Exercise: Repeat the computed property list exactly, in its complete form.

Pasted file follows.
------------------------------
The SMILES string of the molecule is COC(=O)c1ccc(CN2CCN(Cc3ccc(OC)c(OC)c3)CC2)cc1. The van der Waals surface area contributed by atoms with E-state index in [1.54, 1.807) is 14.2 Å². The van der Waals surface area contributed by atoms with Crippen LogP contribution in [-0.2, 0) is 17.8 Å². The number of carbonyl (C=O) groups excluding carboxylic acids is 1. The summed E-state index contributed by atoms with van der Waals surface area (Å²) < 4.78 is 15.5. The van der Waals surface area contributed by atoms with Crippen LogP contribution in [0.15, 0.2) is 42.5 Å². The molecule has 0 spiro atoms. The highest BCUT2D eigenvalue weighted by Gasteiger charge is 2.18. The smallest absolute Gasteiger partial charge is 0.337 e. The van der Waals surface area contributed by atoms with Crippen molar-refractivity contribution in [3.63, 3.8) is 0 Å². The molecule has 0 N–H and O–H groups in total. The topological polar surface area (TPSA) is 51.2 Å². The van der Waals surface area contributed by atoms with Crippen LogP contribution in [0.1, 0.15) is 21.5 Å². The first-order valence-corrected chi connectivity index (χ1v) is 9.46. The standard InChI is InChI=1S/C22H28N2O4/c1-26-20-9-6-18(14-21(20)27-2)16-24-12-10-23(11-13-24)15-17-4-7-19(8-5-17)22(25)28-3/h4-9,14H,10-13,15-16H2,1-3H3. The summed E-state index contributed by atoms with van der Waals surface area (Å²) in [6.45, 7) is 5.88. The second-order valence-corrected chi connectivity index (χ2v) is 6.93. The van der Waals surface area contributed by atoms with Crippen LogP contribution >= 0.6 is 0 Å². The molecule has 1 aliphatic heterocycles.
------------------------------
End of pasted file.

The SMILES string of the molecule is COC(=O)c1ccc(CN2CCN(Cc3ccc(OC)c(OC)c3)CC2)cc1. The van der Waals surface area contributed by atoms with E-state index in [1.54, 1.807) is 14.2 Å². The van der Waals surface area contributed by atoms with Crippen LogP contribution in [-0.2, 0) is 17.8 Å². The number of carbonyl (C=O) groups excluding carboxylic acids is 1. The summed E-state index contributed by atoms with van der Waals surface area (Å²) < 4.78 is 15.5. The van der Waals surface area contributed by atoms with Crippen LogP contribution in [0.15, 0.2) is 42.5 Å². The molecule has 0 spiro atoms. The highest BCUT2D eigenvalue weighted by Gasteiger charge is 2.18. The smallest absolute Gasteiger partial charge is 0.337 e. The van der Waals surface area contributed by atoms with Crippen molar-refractivity contribution in [3.63, 3.8) is 0 Å². The molecule has 0 N–H and O–H groups in total. The topological polar surface area (TPSA) is 51.2 Å². The van der Waals surface area contributed by atoms with Crippen LogP contribution in [0.1, 0.15) is 21.5 Å². The first-order valence-corrected chi connectivity index (χ1v) is 9.46. The standard InChI is InChI=1S/C22H28N2O4/c1-26-20-9-6-18(14-21(20)27-2)16-24-12-10-23(11-13-24)15-17-4-7-19(8-5-17)22(25)28-3/h4-9,14H,10-13,15-16H2,1-3H3. The summed E-state index contributed by atoms with van der Waals surface area (Å²) in [6.45, 7) is 5.88. The second-order valence-corrected chi connectivity index (χ2v) is 6.93. The van der Waals surface area contributed by atoms with Crippen LogP contribution >= 0.6 is 0 Å². The molecule has 1 aliphatic heterocycles.